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The worse is that these photos are just a pale reflection of what I saw – and here I mean both the beauty of Sicily, and the corrosive trash left lying around it. The only thing I can do, is hope that this ‘u ijwa‘ attitude is slowly eroded out of the population, either through education, or through the consequences of learning that living in one’s own filth, is of detriment both to the mind and the body, and is one of the unhealthiest things one can do. Sounds like common sense doesn’t it? So, how come we have this issue?

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Susan Waitt’s Night Gallery – Halloween Interview

My first personal meeting with American artist Susan Waitt occurred some years ago at a private spiritually-themed event and reception, taking place in a certain ex-bordello in Valletta. Her colourful, vibrant outlook and curiosity immediately struck a chord. A Scorpio, the Connecticut-born artist worked as an illustrator for a Disney studio in Massachusetts, hosted her own American TV talk show and was an artistic director and writer for Liquorish TV, to name but a few of her achievements.

On the other hand, her gothic, surreal artwork seems to spell quite a different character; more dark, more mysterious, but still very intriguing. Waitt’s perception seems to filter and reproduce vagrant metaphysical ideas of succubi and the supernatural; sinister presences which may as well hide within each and every one of us, or even behind the closed door around the corner.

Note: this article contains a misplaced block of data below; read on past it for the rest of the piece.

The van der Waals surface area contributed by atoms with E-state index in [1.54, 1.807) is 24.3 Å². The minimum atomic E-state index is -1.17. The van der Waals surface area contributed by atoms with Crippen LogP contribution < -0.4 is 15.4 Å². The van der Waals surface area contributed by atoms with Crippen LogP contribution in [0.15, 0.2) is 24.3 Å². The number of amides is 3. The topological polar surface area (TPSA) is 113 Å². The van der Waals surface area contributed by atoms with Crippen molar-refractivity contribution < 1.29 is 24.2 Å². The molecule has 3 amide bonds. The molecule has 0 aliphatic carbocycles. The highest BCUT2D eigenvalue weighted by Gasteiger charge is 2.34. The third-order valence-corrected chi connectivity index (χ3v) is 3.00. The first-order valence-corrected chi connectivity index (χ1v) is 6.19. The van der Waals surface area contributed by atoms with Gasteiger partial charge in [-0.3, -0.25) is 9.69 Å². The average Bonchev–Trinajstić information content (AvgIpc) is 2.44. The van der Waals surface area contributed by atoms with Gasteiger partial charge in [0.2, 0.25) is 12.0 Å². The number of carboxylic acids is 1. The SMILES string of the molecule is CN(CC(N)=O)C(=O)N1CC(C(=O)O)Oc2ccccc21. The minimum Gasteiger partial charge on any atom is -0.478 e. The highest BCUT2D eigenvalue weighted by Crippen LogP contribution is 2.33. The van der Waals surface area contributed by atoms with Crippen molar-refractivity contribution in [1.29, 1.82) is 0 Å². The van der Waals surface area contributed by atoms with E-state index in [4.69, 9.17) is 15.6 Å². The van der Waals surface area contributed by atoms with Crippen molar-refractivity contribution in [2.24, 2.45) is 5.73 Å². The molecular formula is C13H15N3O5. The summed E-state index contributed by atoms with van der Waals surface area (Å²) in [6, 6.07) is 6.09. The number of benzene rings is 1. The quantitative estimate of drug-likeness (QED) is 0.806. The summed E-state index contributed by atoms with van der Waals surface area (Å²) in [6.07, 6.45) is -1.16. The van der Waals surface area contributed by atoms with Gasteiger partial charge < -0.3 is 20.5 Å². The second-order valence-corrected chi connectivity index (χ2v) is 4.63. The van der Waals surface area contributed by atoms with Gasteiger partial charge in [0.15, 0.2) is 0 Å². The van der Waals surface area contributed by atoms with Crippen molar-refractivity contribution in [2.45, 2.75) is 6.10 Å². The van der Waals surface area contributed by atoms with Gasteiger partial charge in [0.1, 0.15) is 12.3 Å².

What prompted you to come to live in Malta?

Originally, I came here to co-organise an international conference on the consciousness of the Megalithic Temple builders, and somehow, I never left. I’ve lived in Malta for nine years.

From Disney artwork to the grotesque: How did one category of art evolve into the other?

The concept of the grotesque in art and literature speaks to something profoundly basic about human nature, and the nature of existence itself. In fact, Disney perfected for a general audience the interplay of paradoxical opposites such as fear and laughter, aggression and playfulness, and the merging of bizarre, carnivalesque atmospheres with rational and logical realities. Think of all the terrifying moments in Bambi, Peter Pan, and Snow White to name just a few animated feature films. My art evolved from this quite naturally, in that I felt like it was part of the whole circle of life, since the spectrum of experience was all there in Disney already.

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Of course, I was always drawn to Bosch, Goya, Fuseli, Moreau, Dali and many other artists who portrayed what was dark, subterranean and wrapped in ineffable mystery. Now, having grown older and somewhat wearier of the world, it often appears to me that there are also precious gifts within the darkness of the human mind – depth, profundity, nuance and complexity. Intense contrasts of light and dark add a sense of drama and therefore a sense of awe. Awe is a key aspect of the experience of the sublime.